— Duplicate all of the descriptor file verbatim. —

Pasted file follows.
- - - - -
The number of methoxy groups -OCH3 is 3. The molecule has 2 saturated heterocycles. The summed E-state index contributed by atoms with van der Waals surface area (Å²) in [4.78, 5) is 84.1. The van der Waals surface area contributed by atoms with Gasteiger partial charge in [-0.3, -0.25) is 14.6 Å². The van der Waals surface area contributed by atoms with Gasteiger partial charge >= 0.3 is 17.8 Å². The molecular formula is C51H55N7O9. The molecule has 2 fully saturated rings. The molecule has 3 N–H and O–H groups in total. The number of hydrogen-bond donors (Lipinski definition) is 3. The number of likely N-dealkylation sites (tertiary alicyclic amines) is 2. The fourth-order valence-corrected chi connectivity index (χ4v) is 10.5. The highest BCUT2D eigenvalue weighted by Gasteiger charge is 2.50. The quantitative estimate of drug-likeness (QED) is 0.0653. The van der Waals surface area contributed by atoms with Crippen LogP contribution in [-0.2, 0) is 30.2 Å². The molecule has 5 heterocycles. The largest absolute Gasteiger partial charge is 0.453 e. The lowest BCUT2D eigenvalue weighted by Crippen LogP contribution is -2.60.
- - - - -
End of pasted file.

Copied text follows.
The number of methoxy groups -OCH3 is 3. The molecule has 2 saturated heterocycles. The summed E-state index contributed by atoms with van der Waals surface area (Å²) in [4.78, 5) is 84.1. The van der Waals surface area contributed by atoms with Gasteiger partial charge in [-0.3, -0.25) is 14.6 Å². The van der Waals surface area contributed by atoms with Gasteiger partial charge >= 0.3 is 17.8 Å². The molecular formula is C51H55N7O9. The molecule has 2 fully saturated rings. The molecule has 3 N–H and O–H groups in total. The number of hydrogen-bond donors (Lipinski definition) is 3. The number of likely N-dealkylation sites (tertiary alicyclic amines) is 2. The fourth-order valence-corrected chi connectivity index (χ4v) is 10.5. The highest BCUT2D eigenvalue weighted by Gasteiger charge is 2.50. The quantitative estimate of drug-likeness (QED) is 0.0653. The van der Waals surface area contributed by atoms with Crippen LogP contribution in [-0.2, 0) is 30.2 Å². The molecule has 5 heterocycles. The largest absolute Gasteiger partial charge is 0.453 e. The lowest BCUT2D eigenvalue weighted by Crippen LogP contribution is -2.60.